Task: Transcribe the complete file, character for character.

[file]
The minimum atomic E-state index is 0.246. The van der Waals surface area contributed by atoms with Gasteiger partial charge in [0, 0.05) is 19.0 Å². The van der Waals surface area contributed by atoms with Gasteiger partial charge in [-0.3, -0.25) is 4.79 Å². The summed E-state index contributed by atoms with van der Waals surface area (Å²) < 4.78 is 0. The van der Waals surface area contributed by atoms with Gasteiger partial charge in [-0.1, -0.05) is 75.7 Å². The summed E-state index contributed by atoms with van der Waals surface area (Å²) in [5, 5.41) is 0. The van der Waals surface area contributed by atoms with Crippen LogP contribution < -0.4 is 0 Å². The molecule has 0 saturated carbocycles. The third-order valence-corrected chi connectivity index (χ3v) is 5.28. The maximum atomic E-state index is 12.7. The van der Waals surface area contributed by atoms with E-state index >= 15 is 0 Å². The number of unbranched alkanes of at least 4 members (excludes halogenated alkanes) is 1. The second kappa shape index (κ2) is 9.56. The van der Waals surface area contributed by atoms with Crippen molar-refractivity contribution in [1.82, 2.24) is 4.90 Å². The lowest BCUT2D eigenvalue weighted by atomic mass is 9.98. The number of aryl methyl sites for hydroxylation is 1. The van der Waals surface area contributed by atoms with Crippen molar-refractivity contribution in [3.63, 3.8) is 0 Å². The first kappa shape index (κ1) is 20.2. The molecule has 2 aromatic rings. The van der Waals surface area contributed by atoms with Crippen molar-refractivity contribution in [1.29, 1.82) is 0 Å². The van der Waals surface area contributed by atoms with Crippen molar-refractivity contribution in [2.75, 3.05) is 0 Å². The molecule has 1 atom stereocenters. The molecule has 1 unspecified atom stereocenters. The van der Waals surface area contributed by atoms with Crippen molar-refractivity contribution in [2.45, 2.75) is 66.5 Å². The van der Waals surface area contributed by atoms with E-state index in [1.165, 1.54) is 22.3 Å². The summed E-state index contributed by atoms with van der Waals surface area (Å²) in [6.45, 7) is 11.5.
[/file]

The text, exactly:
The minimum atomic E-state index is 0.246. The van der Waals surface area contributed by atoms with Gasteiger partial charge in [0, 0.05) is 19.0 Å². The van der Waals surface area contributed by atoms with Gasteiger partial charge in [-0.3, -0.25) is 4.79 Å². The summed E-state index contributed by atoms with van der Waals surface area (Å²) < 4.78 is 0. The van der Waals surface area contributed by atoms with Gasteiger partial charge in [-0.1, -0.05) is 75.7 Å². The summed E-state index contributed by atoms with van der Waals surface area (Å²) in [5, 5.41) is 0. The van der Waals surface area contributed by atoms with Crippen LogP contribution < -0.4 is 0 Å². The molecule has 0 saturated carbocycles. The third-order valence-corrected chi connectivity index (χ3v) is 5.28. The maximum atomic E-state index is 12.7. The van der Waals surface area contributed by atoms with E-state index >= 15 is 0 Å². The number of unbranched alkanes of at least 4 members (excludes halogenated alkanes) is 1. The second kappa shape index (κ2) is 9.56. The van der Waals surface area contributed by atoms with Crippen molar-refractivity contribution in [1.82, 2.24) is 4.90 Å². The lowest BCUT2D eigenvalue weighted by atomic mass is 9.98. The number of aryl methyl sites for hydroxylation is 1. The van der Waals surface area contributed by atoms with Crippen molar-refractivity contribution in [3.63, 3.8) is 0 Å². The first kappa shape index (κ1) is 20.2. The molecule has 2 aromatic rings. The van der Waals surface area contributed by atoms with Crippen molar-refractivity contribution in [1.29, 1.82) is 0 Å². The van der Waals surface area contributed by atoms with Crippen molar-refractivity contribution in [2.75, 3.05) is 0 Å². The molecule has 1 atom stereocenters. The molecule has 1 unspecified atom stereocenters. The van der Waals surface area contributed by atoms with Crippen molar-refractivity contribution in [2.45, 2.75) is 66.5 Å². The van der Waals surface area contributed by atoms with E-state index in [1.165, 1.54) is 22.3 Å². The summed E-state index contributed by atoms with van der Waals surface area (Å²) in [6.45, 7) is 11.5.